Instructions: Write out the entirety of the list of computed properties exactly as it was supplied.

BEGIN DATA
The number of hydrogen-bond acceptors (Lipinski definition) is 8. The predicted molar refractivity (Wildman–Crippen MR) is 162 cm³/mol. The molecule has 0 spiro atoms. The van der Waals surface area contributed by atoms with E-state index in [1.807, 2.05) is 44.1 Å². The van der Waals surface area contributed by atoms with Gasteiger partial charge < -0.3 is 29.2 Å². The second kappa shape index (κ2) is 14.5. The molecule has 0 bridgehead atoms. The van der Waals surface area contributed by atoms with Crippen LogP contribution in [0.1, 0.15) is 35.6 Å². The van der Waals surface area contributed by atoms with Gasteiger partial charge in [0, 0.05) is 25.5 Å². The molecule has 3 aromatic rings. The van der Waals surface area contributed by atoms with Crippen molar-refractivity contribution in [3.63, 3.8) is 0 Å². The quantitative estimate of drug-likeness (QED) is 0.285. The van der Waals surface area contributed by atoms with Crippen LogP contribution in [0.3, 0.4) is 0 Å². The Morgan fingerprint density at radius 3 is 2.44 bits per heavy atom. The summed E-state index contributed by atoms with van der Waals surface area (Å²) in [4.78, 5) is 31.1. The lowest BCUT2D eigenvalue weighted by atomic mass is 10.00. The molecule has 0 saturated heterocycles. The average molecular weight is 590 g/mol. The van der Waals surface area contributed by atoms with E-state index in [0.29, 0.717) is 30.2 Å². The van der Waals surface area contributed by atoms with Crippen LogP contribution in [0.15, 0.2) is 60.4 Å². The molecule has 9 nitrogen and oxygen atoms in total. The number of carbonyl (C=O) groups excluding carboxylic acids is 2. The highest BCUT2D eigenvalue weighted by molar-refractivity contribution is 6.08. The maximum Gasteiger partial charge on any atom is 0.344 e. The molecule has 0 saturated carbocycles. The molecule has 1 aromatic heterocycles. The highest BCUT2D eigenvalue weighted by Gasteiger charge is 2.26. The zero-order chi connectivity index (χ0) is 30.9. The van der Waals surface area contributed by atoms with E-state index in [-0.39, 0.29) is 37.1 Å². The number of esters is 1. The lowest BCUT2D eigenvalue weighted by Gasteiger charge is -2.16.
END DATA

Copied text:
The number of hydrogen-bond acceptors (Lipinski definition) is 8. The predicted molar refractivity (Wildman–Crippen MR) is 162 cm³/mol. The molecule has 0 spiro atoms. The van der Waals surface area contributed by atoms with E-state index in [1.807, 2.05) is 44.1 Å². The van der Waals surface area contributed by atoms with Gasteiger partial charge < -0.3 is 29.2 Å². The second kappa shape index (κ2) is 14.5. The molecule has 0 bridgehead atoms. The van der Waals surface area contributed by atoms with Crippen LogP contribution in [0.1, 0.15) is 35.6 Å². The van der Waals surface area contributed by atoms with Gasteiger partial charge in [0, 0.05) is 25.5 Å². The molecule has 3 aromatic rings. The van der Waals surface area contributed by atoms with Crippen molar-refractivity contribution in [3.63, 3.8) is 0 Å². The quantitative estimate of drug-likeness (QED) is 0.285. The van der Waals surface area contributed by atoms with Crippen LogP contribution in [0.3, 0.4) is 0 Å². The Morgan fingerprint density at radius 3 is 2.44 bits per heavy atom. The summed E-state index contributed by atoms with van der Waals surface area (Å²) in [4.78, 5) is 31.1. The lowest BCUT2D eigenvalue weighted by atomic mass is 10.00. The molecule has 0 saturated heterocycles. The average molecular weight is 590 g/mol. The van der Waals surface area contributed by atoms with E-state index in [0.29, 0.717) is 30.2 Å². The van der Waals surface area contributed by atoms with Crippen LogP contribution in [0.15, 0.2) is 60.4 Å². The molecule has 9 nitrogen and oxygen atoms in total. The number of carbonyl (C=O) groups excluding carboxylic acids is 2. The highest BCUT2D eigenvalue weighted by molar-refractivity contribution is 6.08. The maximum Gasteiger partial charge on any atom is 0.344 e. The molecule has 0 saturated carbocycles. The molecule has 1 aromatic heterocycles. The highest BCUT2D eigenvalue weighted by Gasteiger charge is 2.26. The zero-order chi connectivity index (χ0) is 30.9. The van der Waals surface area contributed by atoms with E-state index in [-0.39, 0.29) is 37.1 Å². The number of esters is 1. The lowest BCUT2D eigenvalue weighted by Gasteiger charge is -2.16.